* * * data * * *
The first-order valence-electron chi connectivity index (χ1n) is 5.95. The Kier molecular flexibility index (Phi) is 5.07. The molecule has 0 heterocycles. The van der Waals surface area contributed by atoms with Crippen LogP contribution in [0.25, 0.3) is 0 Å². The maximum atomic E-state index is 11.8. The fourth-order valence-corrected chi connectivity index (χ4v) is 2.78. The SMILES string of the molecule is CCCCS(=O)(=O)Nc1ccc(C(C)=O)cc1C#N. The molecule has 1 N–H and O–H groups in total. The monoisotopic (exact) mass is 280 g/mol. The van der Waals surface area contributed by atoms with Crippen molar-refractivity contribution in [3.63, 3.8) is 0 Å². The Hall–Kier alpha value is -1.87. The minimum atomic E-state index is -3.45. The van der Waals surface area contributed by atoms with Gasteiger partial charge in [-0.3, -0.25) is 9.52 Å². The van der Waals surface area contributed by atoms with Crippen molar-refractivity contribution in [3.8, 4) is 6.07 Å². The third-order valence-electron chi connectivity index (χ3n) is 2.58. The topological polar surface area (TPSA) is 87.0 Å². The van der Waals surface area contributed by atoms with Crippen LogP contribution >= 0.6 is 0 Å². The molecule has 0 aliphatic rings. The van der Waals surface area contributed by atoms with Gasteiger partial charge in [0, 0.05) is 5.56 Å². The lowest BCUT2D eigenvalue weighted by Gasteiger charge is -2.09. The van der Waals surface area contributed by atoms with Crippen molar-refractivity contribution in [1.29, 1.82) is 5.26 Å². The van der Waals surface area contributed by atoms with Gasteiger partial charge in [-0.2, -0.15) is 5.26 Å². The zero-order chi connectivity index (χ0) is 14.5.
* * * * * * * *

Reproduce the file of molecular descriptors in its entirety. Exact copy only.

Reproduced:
The first-order valence-electron chi connectivity index (χ1n) is 5.95. The Kier molecular flexibility index (Phi) is 5.07. The molecule has 0 heterocycles. The van der Waals surface area contributed by atoms with Crippen LogP contribution in [0.25, 0.3) is 0 Å². The maximum atomic E-state index is 11.8. The fourth-order valence-corrected chi connectivity index (χ4v) is 2.78. The SMILES string of the molecule is CCCCS(=O)(=O)Nc1ccc(C(C)=O)cc1C#N. The molecule has 1 N–H and O–H groups in total. The monoisotopic (exact) mass is 280 g/mol. The van der Waals surface area contributed by atoms with Crippen molar-refractivity contribution in [3.63, 3.8) is 0 Å². The Hall–Kier alpha value is -1.87. The minimum atomic E-state index is -3.45. The van der Waals surface area contributed by atoms with Gasteiger partial charge in [-0.3, -0.25) is 9.52 Å². The van der Waals surface area contributed by atoms with Crippen molar-refractivity contribution in [3.8, 4) is 6.07 Å². The third-order valence-electron chi connectivity index (χ3n) is 2.58. The topological polar surface area (TPSA) is 87.0 Å². The van der Waals surface area contributed by atoms with Crippen LogP contribution >= 0.6 is 0 Å². The molecule has 0 aliphatic rings. The van der Waals surface area contributed by atoms with Gasteiger partial charge in [0, 0.05) is 5.56 Å². The lowest BCUT2D eigenvalue weighted by Gasteiger charge is -2.09. The van der Waals surface area contributed by atoms with Crippen molar-refractivity contribution in [1.29, 1.82) is 5.26 Å². The van der Waals surface area contributed by atoms with Gasteiger partial charge in [-0.2, -0.15) is 5.26 Å². The zero-order chi connectivity index (χ0) is 14.5.